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The HathiTrust ruling and what you should know about it

HathiTrust logoYesterday, ALA issued a statement celebrating the Second Circuit Court of Appeals ruling on HathiTrust v. Authors Guild. People who do not follow copyright or work in academic libraries may be unaware of the importance of this ruling. In the ruling, the court found that libraries (more than 80 institutions including research libraries and the Internet Archive collectively called the HathiTrust) that provide the public with a searchable database of primarily college and research materials is not an infringement of copyright. The court also said that it was not an infringement for libraries to provide people with print disabilities access to entire copies of books included in the database that could be “read” using adaptive technologies under very particular circumstances. (People with print disabilities are people who cannot access text, such as people who are blind or people who are unable to turn the pages of a book because of a physical impairment.)

The ruling is important because it says that libraries can create finding tools to materials without the prior permission of the copyright holder. It also means that libraries who have always embraced equitable access to information can further support the information needs of the print disabled.

There is, of course, more to the story on the HathiTrust court case. The Library Copyright Alliance (LCA), of which ALA and ACRL are members have worked in support of the HathiTrust from the beginning of the legal controversy. For those who want more details, all of the twists and turns of the litigation and amicus briefs filed on behalf of the libraries can be found at the LCA web site. The court ruling is also available online and is fairly readable for non-lawyers.

The bottom line is that courts have said what libraries do–help people find information–is a fair use even in a digital environment when scanning entire books is necessary to create enhanced finding tools.

A couple of additional points are worth noting, because there has been confusion about what the HathiTrust actually is.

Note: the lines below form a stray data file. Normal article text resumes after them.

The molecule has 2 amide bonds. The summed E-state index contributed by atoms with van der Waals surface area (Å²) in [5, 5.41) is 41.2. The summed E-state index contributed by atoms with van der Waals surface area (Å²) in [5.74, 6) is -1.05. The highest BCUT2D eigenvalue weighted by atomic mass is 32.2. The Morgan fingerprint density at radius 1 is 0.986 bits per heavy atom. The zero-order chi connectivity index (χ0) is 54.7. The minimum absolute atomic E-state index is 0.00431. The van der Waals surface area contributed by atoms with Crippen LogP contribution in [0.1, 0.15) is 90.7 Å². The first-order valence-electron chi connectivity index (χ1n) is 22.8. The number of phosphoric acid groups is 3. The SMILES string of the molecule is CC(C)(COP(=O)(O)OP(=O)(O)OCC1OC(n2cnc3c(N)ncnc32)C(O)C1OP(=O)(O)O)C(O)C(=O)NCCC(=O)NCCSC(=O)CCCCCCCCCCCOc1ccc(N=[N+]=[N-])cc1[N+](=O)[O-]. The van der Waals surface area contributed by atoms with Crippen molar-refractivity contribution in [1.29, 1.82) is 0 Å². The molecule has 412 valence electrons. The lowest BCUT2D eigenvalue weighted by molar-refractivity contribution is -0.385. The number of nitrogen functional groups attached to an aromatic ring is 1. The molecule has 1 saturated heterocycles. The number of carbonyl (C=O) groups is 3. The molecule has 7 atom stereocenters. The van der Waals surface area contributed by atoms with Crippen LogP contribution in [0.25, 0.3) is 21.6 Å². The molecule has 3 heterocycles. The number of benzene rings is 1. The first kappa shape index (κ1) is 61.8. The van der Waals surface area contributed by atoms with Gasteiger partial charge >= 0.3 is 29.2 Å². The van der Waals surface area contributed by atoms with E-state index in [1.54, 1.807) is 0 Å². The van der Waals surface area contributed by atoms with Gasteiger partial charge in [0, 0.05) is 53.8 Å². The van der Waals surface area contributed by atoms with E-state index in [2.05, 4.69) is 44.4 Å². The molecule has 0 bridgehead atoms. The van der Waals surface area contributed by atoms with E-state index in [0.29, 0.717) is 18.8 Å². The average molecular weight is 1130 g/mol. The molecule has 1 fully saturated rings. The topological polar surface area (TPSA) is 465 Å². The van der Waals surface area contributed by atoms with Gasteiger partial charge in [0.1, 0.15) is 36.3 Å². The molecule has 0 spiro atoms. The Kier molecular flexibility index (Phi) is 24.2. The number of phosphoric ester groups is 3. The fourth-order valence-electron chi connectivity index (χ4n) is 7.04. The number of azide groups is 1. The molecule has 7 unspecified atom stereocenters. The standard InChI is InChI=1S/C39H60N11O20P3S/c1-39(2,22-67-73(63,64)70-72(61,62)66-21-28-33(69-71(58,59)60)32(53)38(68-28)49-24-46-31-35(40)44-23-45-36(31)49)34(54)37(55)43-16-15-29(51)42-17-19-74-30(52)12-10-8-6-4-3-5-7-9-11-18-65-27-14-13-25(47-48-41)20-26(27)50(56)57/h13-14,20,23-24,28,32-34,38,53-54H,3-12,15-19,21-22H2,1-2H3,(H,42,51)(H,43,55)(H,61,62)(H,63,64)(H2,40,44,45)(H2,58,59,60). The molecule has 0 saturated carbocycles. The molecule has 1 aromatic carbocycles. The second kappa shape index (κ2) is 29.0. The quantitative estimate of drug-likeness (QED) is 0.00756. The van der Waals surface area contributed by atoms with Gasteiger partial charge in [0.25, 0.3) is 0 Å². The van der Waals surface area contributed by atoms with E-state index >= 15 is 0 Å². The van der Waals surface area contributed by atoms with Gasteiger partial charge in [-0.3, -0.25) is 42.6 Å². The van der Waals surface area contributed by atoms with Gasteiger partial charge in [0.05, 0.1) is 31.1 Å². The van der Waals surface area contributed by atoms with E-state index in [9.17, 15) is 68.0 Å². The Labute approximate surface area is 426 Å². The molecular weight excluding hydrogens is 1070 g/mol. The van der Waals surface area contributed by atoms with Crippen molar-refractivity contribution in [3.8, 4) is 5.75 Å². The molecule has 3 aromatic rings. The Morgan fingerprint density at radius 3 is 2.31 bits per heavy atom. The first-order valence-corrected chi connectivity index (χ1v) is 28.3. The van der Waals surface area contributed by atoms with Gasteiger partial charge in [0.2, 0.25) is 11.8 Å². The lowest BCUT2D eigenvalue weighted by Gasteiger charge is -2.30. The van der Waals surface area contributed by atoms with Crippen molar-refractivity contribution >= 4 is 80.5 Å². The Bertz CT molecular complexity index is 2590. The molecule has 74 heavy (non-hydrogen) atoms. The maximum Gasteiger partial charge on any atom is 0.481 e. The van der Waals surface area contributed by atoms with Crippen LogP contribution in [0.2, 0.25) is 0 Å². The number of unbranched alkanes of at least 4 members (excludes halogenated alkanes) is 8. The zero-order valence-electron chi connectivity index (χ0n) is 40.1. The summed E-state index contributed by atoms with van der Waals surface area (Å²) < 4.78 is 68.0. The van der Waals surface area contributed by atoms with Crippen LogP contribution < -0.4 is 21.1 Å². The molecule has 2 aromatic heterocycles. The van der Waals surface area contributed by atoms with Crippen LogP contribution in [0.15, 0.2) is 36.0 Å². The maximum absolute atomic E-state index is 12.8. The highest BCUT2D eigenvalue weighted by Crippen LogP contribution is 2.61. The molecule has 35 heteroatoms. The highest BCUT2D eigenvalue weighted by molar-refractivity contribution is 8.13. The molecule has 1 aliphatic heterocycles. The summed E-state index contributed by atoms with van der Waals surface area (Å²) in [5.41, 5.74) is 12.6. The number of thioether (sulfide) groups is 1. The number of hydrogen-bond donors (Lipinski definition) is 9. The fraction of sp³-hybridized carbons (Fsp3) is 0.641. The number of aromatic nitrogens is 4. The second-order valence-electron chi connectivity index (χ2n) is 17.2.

• The HathiTrust libraries have purchased all of the titles scanned to create the database.
  • Full text of the works scanned is never displayed when the database is searched. The database only provides a list of books that include the key words that are searched. It also notes where the print copy is held so students enrolled at HathiTrust institutions can retrieve the work or ask that it be borrowed via interlibrary loan.
  • People with print disabilities must be certified by authorized experts before gaining access to content in order to prove that they have a disability. Currently only the print-disabled students enrolled at the University of Michigan can access the content.
  • Extensive technological and redundant fail safe measures have been taken to ensure that the digitized files are secure.
  • The actual scanning of works is done by mathematical algorithms that identify where words appear in books. The creative and expressive content of the works is not implicated in the scanning. The appearance of words and in what order they appear is not protected by copyright.

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Carrie Russell

As of November 2018, District Dispatch is no longer being updated. It is now being archived for future use. Please visit for the latest news.


  1. […] You can read the ALA news blurb here, including President Barbara Stripling’s glowing statement.  In a nutshell, the US Second Circuit Court of Appeals maintained the original ruling in the case, in which actions taken by HathiTrust institutes (providing public-facing full-text searching of works digitized by member libraries and institutions and allowing access for those with print disabilities) were proven to be protected by fair use.  Kudos to ALA for their support of HathiTrust and their constant championing for fair use.  More facts can be found from the ALA Washington Office blog. […]

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